Bodyguard – Season 1


And the Golden Globe goes to…

Main Cast: Richard Madden, Keeley Hawes

Creator: Jed Mercurio

There have been a healthy number of movies, shows, etc., with this title.  Just so we’re clear, this Bodyguard is not the one with Whitney Houston and Kevin Costner, it’s the 2018 British crime series starring Game of Thrones alum Richard Madden. Alright, on we go!

Bodyguard is about, of course, a bodyguard. In this case it is David Budd (Madden), an Afghanistan war veteran with PTSD who is assigned to the personal protection of a high level cabinet official called the Home Secretary. The assignment came after he stopped a suicide bombing on a London subway with no loss of life (a really intense early scene). Secretary Julia Montague (Keeley Hawes) is pretty keen on wars and surveillance, and the scarred Budd is not entirely happy about her politics. But he’s a professional and does his job.

The bare bones premise is pretty basic – war vet forced to protect politician who would love to send more people like him to war. But the series really only jumps off from there and turns into a solid political thriller involving assassination attempts, government corruption, and tested loyalties.

The best thing about Bodyguard is the character of David Budd. Over the course of six episodes we come to know him as many things; an extremely talented and professional member of the British equivalent of the Secret Service, a damaged survivor of war who is terrified of his PTSD, a man who craves intimacy and is desperate to love his family, a person whose good qualities are used against him by those with power and privilege.  It’s the last of these that forms the heart of the series and we are served a large number of potential antagonists to detest along the way.  Richard Madden is very, very good in this role. I don’t really remember seeing him as any character other than Robb Stark on Game of Thrones, and we all know how that ended. Here he is part of our world, a regular man with much to lose, and much already lost. Madden, with a lovely Scottish accent and boyishly innocent face, gives Budd a remarkable amount of complexity that isn’t written into the script. Body language, facial expressions, desperation on so many levels, he makes David Budd someone you badly want to have a win, just once. He got a Golden Globe for this role, and it was a righteous win.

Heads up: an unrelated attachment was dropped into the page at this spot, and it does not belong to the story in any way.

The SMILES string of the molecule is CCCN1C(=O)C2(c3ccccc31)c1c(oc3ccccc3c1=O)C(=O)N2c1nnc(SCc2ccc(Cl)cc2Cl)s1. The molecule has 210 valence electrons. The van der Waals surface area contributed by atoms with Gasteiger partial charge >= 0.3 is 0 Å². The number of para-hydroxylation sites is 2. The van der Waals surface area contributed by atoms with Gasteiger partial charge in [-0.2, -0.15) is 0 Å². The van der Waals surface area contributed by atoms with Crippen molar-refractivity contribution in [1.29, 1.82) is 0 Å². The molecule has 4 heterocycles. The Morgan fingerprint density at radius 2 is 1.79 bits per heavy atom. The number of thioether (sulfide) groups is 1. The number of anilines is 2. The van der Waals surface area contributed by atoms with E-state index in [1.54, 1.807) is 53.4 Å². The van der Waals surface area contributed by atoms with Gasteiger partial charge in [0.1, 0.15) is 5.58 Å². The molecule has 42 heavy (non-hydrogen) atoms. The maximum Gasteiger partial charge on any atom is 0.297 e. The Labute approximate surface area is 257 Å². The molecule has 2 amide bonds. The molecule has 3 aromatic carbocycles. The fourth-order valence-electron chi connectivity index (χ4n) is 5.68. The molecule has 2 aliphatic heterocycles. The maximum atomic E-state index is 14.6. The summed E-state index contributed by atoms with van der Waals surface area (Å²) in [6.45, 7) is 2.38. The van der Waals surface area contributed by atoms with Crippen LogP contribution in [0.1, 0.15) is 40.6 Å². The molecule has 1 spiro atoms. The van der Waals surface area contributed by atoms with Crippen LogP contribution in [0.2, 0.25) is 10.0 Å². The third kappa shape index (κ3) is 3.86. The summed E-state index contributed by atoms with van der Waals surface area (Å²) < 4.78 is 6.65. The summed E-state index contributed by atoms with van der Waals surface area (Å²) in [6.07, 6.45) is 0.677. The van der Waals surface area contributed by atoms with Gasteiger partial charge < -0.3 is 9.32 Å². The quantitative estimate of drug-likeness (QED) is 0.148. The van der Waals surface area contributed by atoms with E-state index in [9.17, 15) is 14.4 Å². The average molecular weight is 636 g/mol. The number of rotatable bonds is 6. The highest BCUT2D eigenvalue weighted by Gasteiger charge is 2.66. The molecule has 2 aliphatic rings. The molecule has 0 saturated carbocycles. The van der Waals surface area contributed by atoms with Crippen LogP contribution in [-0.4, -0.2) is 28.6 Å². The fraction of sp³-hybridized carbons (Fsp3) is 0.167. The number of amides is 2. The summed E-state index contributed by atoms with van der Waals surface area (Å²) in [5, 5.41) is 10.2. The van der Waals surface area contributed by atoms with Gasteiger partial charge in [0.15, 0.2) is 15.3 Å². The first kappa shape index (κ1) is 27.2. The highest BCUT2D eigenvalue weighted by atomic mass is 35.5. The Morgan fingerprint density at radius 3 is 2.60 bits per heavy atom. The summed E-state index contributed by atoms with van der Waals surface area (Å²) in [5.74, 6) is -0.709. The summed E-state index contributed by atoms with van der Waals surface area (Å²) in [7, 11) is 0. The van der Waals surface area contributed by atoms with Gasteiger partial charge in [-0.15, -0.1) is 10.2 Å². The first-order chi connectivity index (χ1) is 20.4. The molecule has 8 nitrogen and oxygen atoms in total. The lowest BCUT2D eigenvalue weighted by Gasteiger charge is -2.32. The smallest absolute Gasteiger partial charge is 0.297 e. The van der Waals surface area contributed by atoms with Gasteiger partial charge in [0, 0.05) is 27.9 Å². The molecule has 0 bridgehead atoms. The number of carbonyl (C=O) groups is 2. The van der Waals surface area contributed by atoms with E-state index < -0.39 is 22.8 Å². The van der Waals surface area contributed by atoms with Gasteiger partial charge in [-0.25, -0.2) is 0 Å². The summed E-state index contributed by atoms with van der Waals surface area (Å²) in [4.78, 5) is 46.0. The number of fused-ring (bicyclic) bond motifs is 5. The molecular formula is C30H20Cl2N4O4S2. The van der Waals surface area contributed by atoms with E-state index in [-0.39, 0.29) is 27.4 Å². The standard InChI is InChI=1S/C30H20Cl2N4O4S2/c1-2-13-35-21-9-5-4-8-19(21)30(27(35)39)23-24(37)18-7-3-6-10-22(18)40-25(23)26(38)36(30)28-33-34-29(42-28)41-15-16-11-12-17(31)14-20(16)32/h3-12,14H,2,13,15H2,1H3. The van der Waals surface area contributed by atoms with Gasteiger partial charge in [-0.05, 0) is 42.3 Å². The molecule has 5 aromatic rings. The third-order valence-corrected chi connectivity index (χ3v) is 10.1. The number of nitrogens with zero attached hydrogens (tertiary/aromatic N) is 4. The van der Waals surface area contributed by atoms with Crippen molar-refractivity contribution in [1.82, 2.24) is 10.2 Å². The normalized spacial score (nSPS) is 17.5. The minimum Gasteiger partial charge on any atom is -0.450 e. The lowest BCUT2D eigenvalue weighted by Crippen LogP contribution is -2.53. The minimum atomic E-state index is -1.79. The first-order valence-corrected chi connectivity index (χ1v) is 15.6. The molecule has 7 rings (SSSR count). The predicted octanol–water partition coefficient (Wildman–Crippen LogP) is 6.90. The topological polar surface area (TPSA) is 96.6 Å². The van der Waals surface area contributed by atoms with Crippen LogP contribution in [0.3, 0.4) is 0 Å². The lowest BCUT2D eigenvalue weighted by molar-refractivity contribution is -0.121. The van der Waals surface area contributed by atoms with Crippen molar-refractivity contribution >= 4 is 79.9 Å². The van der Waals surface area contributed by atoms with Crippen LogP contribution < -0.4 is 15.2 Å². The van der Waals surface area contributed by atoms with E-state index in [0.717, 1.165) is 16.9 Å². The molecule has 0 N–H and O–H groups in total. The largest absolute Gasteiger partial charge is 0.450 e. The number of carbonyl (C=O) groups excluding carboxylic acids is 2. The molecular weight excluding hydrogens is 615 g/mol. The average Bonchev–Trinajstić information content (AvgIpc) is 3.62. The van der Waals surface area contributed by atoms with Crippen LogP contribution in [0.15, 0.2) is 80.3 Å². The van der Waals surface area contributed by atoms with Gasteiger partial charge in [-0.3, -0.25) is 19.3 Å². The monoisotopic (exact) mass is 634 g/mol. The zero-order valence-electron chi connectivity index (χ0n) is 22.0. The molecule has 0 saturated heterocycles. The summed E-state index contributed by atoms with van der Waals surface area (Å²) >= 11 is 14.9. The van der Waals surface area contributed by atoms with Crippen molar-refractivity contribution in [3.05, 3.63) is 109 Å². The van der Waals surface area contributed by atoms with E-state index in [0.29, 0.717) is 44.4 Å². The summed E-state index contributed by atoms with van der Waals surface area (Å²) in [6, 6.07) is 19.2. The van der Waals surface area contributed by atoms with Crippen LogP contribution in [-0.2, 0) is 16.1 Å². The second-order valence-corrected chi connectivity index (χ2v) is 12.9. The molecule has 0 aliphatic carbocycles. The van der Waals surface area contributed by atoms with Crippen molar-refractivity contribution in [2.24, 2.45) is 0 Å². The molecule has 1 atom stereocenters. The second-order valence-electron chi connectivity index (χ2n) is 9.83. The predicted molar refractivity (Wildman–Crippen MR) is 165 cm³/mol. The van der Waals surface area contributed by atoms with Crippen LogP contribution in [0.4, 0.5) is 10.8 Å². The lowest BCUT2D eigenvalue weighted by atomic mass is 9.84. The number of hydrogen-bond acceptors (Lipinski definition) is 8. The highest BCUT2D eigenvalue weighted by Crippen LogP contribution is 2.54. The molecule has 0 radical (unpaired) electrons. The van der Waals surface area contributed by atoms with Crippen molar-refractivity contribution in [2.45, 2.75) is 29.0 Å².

The rest of the cast is rock solid, giving impressive supporting performances across the board. Keeley Hawes stands out as Julia, a woman whose life is far more than just her politics. Also excellent is Sophie Rundle as Vicky, David’s estranged wife. They are apart only because of his PTSD and she clearly cares deeply for him despite having started to move on with her life. Her character embodies some of the heartbreak and sacrifice of families affected by mental illness the world over. Love isn’t always enough.

My only complaint about Bodyguard is that I feel it is sometimes concise to the point of being terse about David’s mental health. We understand that he was traumatized by his experiences in the war, but we get few specifics about what happened and how the trauma has split apart his family. It isn’t a big complaint, rather something I would like to know more about. And maybe I will!

Though it wasn’t planned at the outset and the season is absolutely satisfying as a stand-alone limited series, there is rumor of a Season 2 of Bodyguard. There is a lot of room to explore Budd’s character, and the sky high ratings show that the interest is definitely out there to see where he goes next. Hopefully, if they do choose to revisit this character, we will learn more about his wartime experiences and the manifestation of his PTSD. The sharp writing and execution of this first season has me wanting more. Highly recommended for fans of British police procedurals and anyone who loves a good thriller with outstanding performances.

Bodyguard originally aired in the UK on BBC One. It’s now streaming on Netflix.

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